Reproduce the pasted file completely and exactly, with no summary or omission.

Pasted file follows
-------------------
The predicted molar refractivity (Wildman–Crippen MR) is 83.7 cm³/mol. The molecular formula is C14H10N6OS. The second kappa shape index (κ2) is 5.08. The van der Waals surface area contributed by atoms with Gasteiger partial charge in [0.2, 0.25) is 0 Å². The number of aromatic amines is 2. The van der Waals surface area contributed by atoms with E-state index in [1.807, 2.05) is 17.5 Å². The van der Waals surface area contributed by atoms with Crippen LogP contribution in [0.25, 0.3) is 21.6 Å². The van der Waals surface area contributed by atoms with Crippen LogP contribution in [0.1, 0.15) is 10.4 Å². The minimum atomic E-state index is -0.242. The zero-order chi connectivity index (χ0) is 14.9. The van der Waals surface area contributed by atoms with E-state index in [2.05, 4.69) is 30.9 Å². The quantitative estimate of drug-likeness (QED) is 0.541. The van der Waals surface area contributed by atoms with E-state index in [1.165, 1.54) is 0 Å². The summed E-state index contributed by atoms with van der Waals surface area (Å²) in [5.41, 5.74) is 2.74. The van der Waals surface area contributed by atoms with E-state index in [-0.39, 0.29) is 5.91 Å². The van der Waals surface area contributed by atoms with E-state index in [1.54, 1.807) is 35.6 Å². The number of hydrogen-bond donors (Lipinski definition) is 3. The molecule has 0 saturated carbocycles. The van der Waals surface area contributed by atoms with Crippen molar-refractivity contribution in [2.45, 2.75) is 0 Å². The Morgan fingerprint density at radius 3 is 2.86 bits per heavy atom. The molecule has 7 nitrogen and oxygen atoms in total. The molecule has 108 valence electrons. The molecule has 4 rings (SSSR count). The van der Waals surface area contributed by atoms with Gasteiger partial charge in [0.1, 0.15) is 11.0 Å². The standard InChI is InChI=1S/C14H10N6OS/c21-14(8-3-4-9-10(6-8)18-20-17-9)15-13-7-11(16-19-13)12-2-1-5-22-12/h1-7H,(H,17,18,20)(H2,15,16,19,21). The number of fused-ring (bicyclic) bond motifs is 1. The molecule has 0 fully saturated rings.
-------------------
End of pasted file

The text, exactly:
The predicted molar refractivity (Wildman–Crippen MR) is 83.7 cm³/mol. The molecular formula is C14H10N6OS. The second kappa shape index (κ2) is 5.08. The van der Waals surface area contributed by atoms with Gasteiger partial charge in [0.2, 0.25) is 0 Å². The number of aromatic amines is 2. The van der Waals surface area contributed by atoms with E-state index in [1.807, 2.05) is 17.5 Å². The van der Waals surface area contributed by atoms with Crippen LogP contribution in [0.25, 0.3) is 21.6 Å². The van der Waals surface area contributed by atoms with Crippen LogP contribution in [0.1, 0.15) is 10.4 Å². The minimum atomic E-state index is -0.242. The zero-order chi connectivity index (χ0) is 14.9. The van der Waals surface area contributed by atoms with E-state index in [2.05, 4.69) is 30.9 Å². The quantitative estimate of drug-likeness (QED) is 0.541. The van der Waals surface area contributed by atoms with E-state index in [1.165, 1.54) is 0 Å². The summed E-state index contributed by atoms with van der Waals surface area (Å²) in [5.41, 5.74) is 2.74. The van der Waals surface area contributed by atoms with E-state index in [-0.39, 0.29) is 5.91 Å². The van der Waals surface area contributed by atoms with E-state index in [1.54, 1.807) is 35.6 Å². The number of hydrogen-bond donors (Lipinski definition) is 3. The molecule has 0 saturated carbocycles. The van der Waals surface area contributed by atoms with Crippen molar-refractivity contribution in [2.45, 2.75) is 0 Å². The Morgan fingerprint density at radius 3 is 2.86 bits per heavy atom. The molecule has 7 nitrogen and oxygen atoms in total. The molecule has 108 valence electrons. The molecule has 4 rings (SSSR count). The van der Waals surface area contributed by atoms with Gasteiger partial charge in [0.1, 0.15) is 11.0 Å². The standard InChI is InChI=1S/C14H10N6OS/c21-14(8-3-4-9-10(6-8)18-20-17-9)15-13-7-11(16-19-13)12-2-1-5-22-12/h1-7H,(H,17,18,20)(H2,15,16,19,21). The number of fused-ring (bicyclic) bond motifs is 1. The molecule has 0 fully saturated rings.